Review: Solstice Chronicles: MIA (Nintendo Switch)

9 mins read

Review by Matt S.

Aliens (the film) has been responsible for a great many video games. Ever since James Cameron’s pioneering blend of science fiction, sheer terror, and hard action captured the imagination of film audiences, there have been umpteen efforts to capture into games that aesthetic and theme of one hardened military hero (or a small squad of them), squaring off against swarms of biological weapons.

Related reading: It’s hard to look past Alienation as the very finest example of this particular genre at the moment. Our review

It’s easy to understand the appeal to video game designers. “Isolation” easily translates to cramped corridors and rooms, which makes the job easier for the level designers. “Hordes of biological weapons arrayed against the heroes” translates just as easily to the short, action-heavy loops that make for easy (but enjoyable) gameplay. Finally, science fiction is a setting that allows character artists and the like to get away with just about anything. Aliens is a neat fit for video games, in other words. We’ve seen some truly brilliant examples over many years now, from the seminal Alien Breed through to the recent Alienation. As you can probably imagine, there’s a lot of derivative trash as well. Solstice Chronicles: MIA isn’t trash, and works well on the Nintendo Switch as something for some great pick-up-and-play action on the game. But it is painfully derivative.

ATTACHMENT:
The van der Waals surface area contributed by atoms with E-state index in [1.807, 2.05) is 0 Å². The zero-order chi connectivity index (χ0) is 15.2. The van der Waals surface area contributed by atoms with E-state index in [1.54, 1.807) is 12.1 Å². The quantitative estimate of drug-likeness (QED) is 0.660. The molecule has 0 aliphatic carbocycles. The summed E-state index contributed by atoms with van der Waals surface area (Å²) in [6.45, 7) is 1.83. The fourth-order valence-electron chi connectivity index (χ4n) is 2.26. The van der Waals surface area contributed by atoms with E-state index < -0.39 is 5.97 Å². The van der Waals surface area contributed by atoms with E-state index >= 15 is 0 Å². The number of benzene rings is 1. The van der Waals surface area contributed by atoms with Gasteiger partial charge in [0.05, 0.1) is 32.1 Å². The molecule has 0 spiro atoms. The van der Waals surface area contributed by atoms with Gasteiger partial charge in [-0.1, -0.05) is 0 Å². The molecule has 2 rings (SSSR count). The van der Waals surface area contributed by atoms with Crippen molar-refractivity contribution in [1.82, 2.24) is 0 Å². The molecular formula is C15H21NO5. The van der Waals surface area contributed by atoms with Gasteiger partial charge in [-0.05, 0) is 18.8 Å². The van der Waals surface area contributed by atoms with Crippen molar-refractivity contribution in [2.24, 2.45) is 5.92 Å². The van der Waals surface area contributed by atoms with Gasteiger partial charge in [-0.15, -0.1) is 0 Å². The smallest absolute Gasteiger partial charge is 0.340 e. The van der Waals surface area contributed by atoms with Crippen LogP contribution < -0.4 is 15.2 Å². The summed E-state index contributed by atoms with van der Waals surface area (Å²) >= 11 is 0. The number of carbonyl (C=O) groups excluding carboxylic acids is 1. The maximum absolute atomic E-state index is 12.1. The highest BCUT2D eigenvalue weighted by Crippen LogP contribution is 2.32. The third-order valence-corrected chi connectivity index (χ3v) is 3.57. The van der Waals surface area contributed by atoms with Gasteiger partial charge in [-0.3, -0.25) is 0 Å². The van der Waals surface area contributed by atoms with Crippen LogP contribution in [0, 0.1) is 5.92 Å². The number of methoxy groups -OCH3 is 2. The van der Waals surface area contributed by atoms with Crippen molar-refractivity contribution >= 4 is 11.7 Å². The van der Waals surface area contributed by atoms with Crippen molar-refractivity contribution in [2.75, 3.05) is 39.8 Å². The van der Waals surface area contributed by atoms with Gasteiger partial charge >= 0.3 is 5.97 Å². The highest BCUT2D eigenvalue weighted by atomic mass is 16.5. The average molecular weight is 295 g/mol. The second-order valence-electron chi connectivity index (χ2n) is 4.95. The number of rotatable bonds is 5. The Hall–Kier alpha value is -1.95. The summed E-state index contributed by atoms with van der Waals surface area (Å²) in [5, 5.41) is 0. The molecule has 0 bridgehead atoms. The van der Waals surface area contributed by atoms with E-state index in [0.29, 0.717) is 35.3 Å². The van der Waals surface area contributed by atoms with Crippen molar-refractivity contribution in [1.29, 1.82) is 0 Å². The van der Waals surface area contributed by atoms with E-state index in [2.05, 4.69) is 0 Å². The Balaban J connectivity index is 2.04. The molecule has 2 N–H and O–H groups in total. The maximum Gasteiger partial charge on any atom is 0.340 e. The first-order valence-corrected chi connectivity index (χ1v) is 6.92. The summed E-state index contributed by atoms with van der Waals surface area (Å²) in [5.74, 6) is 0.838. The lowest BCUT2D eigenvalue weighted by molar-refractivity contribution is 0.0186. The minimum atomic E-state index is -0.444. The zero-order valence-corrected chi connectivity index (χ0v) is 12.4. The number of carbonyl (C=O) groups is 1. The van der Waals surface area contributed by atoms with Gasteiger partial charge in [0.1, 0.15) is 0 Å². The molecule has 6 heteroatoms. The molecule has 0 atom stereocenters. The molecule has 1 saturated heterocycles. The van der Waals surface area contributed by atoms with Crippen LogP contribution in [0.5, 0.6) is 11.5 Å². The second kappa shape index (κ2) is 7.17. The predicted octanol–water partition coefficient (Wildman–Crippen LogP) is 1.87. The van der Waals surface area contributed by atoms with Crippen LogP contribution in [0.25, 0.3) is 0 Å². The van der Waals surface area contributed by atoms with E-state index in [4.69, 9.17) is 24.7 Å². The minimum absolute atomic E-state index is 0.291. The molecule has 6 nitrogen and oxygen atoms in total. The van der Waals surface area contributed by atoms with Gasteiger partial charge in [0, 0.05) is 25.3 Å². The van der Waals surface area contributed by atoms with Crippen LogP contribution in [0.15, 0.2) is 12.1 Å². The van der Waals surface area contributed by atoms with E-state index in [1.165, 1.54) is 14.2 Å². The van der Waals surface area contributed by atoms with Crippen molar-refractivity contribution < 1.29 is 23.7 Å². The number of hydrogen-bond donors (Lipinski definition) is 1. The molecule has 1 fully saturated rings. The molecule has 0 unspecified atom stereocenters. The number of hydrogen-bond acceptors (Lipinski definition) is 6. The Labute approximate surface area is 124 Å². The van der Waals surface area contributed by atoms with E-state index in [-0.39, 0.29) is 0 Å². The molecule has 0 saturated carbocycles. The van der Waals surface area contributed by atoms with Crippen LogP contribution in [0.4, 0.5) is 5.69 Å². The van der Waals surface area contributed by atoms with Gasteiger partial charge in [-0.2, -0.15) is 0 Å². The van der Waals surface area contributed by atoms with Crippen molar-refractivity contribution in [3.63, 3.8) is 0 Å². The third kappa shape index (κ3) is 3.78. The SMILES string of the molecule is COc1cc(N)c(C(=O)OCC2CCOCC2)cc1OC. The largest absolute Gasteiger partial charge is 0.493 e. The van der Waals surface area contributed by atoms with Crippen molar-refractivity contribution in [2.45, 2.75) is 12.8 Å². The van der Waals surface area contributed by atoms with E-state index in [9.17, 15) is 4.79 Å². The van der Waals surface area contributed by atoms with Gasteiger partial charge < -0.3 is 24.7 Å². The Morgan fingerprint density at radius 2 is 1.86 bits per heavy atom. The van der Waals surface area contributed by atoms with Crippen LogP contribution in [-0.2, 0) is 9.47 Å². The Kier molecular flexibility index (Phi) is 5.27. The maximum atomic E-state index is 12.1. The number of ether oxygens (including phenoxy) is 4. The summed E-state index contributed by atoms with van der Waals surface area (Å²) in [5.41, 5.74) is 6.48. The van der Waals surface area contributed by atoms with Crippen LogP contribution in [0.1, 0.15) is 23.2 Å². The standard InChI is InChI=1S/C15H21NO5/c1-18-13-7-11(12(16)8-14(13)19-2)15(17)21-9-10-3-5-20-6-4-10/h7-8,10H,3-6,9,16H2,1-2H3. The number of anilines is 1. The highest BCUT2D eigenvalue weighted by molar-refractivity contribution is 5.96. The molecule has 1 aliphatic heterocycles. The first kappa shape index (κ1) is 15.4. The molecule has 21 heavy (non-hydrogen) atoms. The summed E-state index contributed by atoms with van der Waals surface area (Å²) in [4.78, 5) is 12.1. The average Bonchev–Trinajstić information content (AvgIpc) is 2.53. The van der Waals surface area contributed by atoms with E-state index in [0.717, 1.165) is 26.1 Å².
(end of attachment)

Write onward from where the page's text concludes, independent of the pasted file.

The best feature that Solstice Chronicles has to offer is the way it uses the hardware. These kinds of games are best enjoyed in multiplayer, where you can yell rudimentary tactics out at your buddy to make combating the hordes – and the bosses – that much more engaging. This is especially true when, like in Solstice Chronicles, there are multiple different classes of heroes to choose between, each of which brings different abilities to the team. Working together is genuinely good fun. With the Nintendo Switch, you do get that on the go. It’s not the perfect experience because the murky visuals combined with the zoomed-out isometric, top-down perspective make it easy to miss details or enemies, especially in the heat of the action when there’s dozens of them on (the relatively small) screen at once. Nonetheless, it’s very playable stuff.

Between the story and endless modes there’s plenty of challenge to go around, too. Solstice Chronicles does work better in endless mode, where you’ve got the challenge of taking on huge hordes to the point where you’re inevitably swamped by alien flesh and can no longer see your avatar. Testing yourself to push on a bit further every time is what these modern-day Gauntlet-likes do best, and to its credit Solstice Chronicles’ endless mode offers interesting arenas with plenty of quirks that take the action beyond one slightly more powerful and numerous horde after another.